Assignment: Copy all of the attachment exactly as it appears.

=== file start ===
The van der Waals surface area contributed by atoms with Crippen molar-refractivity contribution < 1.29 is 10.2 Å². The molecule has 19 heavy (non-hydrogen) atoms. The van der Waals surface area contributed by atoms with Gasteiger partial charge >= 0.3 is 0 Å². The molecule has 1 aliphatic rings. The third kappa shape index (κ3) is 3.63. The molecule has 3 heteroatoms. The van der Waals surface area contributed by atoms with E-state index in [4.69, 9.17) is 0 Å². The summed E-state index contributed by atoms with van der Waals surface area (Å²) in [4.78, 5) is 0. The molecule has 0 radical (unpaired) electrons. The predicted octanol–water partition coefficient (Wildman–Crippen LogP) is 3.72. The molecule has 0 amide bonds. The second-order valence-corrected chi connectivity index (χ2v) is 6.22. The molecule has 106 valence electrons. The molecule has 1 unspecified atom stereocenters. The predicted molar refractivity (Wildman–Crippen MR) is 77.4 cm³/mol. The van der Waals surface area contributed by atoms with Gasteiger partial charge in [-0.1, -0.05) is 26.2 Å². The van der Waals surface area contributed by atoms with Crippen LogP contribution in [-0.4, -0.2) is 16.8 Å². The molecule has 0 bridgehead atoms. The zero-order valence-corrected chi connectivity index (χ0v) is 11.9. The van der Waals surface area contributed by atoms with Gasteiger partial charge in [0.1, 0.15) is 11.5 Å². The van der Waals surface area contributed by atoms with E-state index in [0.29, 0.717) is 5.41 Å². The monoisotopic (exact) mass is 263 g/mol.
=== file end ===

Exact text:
The van der Waals surface area contributed by atoms with Crippen molar-refractivity contribution < 1.29 is 10.2 Å². The molecule has 19 heavy (non-hydrogen) atoms. The van der Waals surface area contributed by atoms with Gasteiger partial charge >= 0.3 is 0 Å². The molecule has 1 aliphatic rings. The third kappa shape index (κ3) is 3.63. The molecule has 3 heteroatoms. The van der Waals surface area contributed by atoms with E-state index in [4.69, 9.17) is 0 Å². The summed E-state index contributed by atoms with van der Waals surface area (Å²) in [4.78, 5) is 0. The molecule has 0 radical (unpaired) electrons. The predicted octanol–water partition coefficient (Wildman–Crippen LogP) is 3.72. The molecule has 0 amide bonds. The second-order valence-corrected chi connectivity index (χ2v) is 6.22. The molecule has 106 valence electrons. The molecule has 1 unspecified atom stereocenters. The predicted molar refractivity (Wildman–Crippen MR) is 77.4 cm³/mol. The van der Waals surface area contributed by atoms with Gasteiger partial charge in [-0.1, -0.05) is 26.2 Å². The van der Waals surface area contributed by atoms with Crippen LogP contribution in [-0.4, -0.2) is 16.8 Å². The molecule has 0 bridgehead atoms. The zero-order valence-corrected chi connectivity index (χ0v) is 11.9. The van der Waals surface area contributed by atoms with Gasteiger partial charge in [0.1, 0.15) is 11.5 Å². The van der Waals surface area contributed by atoms with E-state index in [0.29, 0.717) is 5.41 Å². The monoisotopic (exact) mass is 263 g/mol.